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A VIEW FROM BERKELEY SPRINGS

September 27 — This End of the Rainbow

Yesterday's rain was scant,

perhaps a few hundredths

of an inch, and yet

the most--almost only--moisture

 

 

other than some heavy fog's

breath and dewy residues fallen

on this earth and her treasures

for, oh, a month or so.


 

 

And though the soft rain

wasn't much, still this

morning's early light has grown

golden by it and, perhaps tinged

 

 

in autumn's edge, so compell-

ing that we must gather up

our cameras as if rainbow's dropped

right into this web we're in

or here right up against

the ruddy side of the barn;

.

maybe at the upturned

roots of the old stump

along the liminal edge,

the threshold, where

path enters wood;

 

 

 

or there in the purple-

hued center of the garden

in its gilded frame

of black-eyed Susan.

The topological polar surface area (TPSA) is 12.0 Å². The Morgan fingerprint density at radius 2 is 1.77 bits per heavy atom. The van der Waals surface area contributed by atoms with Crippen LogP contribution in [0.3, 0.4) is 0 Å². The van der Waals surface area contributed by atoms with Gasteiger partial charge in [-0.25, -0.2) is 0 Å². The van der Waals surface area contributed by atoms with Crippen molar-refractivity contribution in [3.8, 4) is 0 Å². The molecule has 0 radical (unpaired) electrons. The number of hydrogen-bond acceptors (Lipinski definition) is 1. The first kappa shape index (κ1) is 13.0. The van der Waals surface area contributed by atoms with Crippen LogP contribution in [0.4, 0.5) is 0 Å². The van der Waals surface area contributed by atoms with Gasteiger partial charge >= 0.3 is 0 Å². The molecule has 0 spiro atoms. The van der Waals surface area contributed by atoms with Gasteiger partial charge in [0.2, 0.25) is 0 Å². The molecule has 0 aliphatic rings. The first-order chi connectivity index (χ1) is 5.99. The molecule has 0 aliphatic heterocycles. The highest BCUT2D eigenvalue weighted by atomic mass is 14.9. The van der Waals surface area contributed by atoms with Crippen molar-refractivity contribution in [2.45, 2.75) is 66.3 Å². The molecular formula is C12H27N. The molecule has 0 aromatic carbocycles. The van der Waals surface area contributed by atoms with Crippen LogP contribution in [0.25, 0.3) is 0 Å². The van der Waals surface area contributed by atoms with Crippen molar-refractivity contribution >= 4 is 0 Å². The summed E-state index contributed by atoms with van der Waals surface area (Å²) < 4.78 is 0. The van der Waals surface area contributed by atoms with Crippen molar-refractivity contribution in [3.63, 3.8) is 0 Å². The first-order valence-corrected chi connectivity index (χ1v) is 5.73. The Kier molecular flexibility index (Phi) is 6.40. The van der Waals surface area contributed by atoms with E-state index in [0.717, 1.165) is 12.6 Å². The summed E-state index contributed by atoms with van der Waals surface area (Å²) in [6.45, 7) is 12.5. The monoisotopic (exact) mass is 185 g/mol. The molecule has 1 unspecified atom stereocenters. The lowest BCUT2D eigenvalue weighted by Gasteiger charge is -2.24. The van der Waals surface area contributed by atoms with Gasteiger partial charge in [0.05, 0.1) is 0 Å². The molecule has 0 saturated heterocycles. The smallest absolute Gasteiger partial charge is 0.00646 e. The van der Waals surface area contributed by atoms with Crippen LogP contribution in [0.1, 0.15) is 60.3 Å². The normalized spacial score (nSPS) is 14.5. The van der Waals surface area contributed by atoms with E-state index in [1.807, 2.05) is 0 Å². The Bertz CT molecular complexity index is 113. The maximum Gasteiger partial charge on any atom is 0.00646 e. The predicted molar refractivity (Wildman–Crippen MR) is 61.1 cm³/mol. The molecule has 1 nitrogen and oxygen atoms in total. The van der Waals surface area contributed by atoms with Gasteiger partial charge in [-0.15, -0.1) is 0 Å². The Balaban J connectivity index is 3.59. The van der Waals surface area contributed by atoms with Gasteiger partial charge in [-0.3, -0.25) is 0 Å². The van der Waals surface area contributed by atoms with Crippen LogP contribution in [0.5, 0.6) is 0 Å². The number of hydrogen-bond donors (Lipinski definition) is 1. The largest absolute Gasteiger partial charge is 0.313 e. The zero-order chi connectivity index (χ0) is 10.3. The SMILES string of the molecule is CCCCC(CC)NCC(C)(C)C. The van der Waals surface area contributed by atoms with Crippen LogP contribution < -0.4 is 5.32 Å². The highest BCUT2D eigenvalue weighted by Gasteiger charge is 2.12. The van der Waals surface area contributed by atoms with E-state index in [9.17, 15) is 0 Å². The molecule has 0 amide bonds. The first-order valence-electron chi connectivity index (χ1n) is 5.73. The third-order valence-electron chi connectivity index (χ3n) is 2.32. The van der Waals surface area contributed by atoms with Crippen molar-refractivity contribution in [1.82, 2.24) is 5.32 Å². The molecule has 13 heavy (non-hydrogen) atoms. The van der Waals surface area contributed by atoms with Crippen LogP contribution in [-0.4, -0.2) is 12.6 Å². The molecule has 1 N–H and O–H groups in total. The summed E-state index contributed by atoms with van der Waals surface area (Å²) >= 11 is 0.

Yes, these spots washed not

only in scant rainfall but

also by sweat of hard work

 

 

reflect gold at rainbow's end.

Where else after thirty years of labor

but in this very moment should one look?

 

It's in the green-gold magic

made by raindust and sun-

dew within these maple

leaves that soon enough Tom

could tap in their trunk,

distilling over slow flame

a syrup to pour over buck-

wheat flapjacks.   Our sensate

bodies then can in power

transmuting something beyond

words and thoughts thereby burn

 

 

down doubts of drought,

ice-age doubt of absent God,

or indiscriminate wrathish hellfire.

By rainbow’s end this bubble sap

like the bent rays of washed light

gets cooked up in some sweet gold

Translated in this

poverty of language that

barely grasps at the miracle

of a seed’s transformation,

 

 

at the transcendence imbued

in such evanescent beauty

as sunwashed autumn over

tended earth treasures, all

this might be saying: "See.

There is too gold at this end

of rainbows."

 

 

 

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Last Updated: March 5, 2006

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